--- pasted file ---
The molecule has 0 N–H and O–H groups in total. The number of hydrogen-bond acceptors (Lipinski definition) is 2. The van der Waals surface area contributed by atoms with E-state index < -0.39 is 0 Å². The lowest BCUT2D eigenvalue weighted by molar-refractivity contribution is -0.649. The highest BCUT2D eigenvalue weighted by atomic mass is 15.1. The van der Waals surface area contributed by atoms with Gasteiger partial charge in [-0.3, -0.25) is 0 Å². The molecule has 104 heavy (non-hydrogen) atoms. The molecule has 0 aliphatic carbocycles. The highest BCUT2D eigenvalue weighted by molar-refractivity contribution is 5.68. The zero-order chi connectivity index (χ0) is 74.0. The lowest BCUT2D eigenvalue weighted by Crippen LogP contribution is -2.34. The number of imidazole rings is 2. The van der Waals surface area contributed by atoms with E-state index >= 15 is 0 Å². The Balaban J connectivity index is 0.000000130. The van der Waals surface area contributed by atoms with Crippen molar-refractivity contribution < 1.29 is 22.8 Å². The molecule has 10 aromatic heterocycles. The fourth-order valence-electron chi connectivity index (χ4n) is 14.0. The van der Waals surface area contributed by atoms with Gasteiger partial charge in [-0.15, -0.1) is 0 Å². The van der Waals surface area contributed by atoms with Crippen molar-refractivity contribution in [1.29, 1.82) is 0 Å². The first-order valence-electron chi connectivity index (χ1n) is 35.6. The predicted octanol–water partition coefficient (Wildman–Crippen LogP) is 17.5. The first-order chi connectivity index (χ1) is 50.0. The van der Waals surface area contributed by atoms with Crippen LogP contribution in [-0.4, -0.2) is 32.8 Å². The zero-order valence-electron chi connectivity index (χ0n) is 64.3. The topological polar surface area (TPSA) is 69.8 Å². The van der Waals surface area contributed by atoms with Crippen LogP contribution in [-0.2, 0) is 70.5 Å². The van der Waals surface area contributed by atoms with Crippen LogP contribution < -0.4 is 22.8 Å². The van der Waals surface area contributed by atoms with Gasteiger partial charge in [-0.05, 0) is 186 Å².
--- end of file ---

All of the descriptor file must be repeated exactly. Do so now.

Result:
The molecule has 0 N–H and O–H groups in total. The number of hydrogen-bond acceptors (Lipinski definition) is 2. The van der Waals surface area contributed by atoms with E-state index < -0.39 is 0 Å². The lowest BCUT2D eigenvalue weighted by molar-refractivity contribution is -0.649. The highest BCUT2D eigenvalue weighted by atomic mass is 15.1. The van der Waals surface area contributed by atoms with Gasteiger partial charge in [-0.3, -0.25) is 0 Å². The molecule has 104 heavy (non-hydrogen) atoms. The molecule has 0 aliphatic carbocycles. The highest BCUT2D eigenvalue weighted by molar-refractivity contribution is 5.68. The zero-order chi connectivity index (χ0) is 74.0. The lowest BCUT2D eigenvalue weighted by Crippen LogP contribution is -2.34. The number of imidazole rings is 2. The van der Waals surface area contributed by atoms with E-state index >= 15 is 0 Å². The Balaban J connectivity index is 0.000000130. The van der Waals surface area contributed by atoms with Crippen molar-refractivity contribution < 1.29 is 22.8 Å². The molecule has 10 aromatic heterocycles. The fourth-order valence-electron chi connectivity index (χ4n) is 14.0. The van der Waals surface area contributed by atoms with Gasteiger partial charge in [-0.15, -0.1) is 0 Å². The van der Waals surface area contributed by atoms with Crippen molar-refractivity contribution in [1.29, 1.82) is 0 Å². The first-order valence-electron chi connectivity index (χ1n) is 35.6. The predicted octanol–water partition coefficient (Wildman–Crippen LogP) is 17.5. The first-order chi connectivity index (χ1) is 50.0. The van der Waals surface area contributed by atoms with Crippen LogP contribution in [-0.4, -0.2) is 32.8 Å². The zero-order valence-electron chi connectivity index (χ0n) is 64.3. The topological polar surface area (TPSA) is 69.8 Å². The van der Waals surface area contributed by atoms with Crippen LogP contribution in [-0.2, 0) is 70.5 Å². The van der Waals surface area contributed by atoms with Crippen LogP contribution < -0.4 is 22.8 Å². The van der Waals surface area contributed by atoms with Gasteiger partial charge in [-0.05, 0) is 186 Å².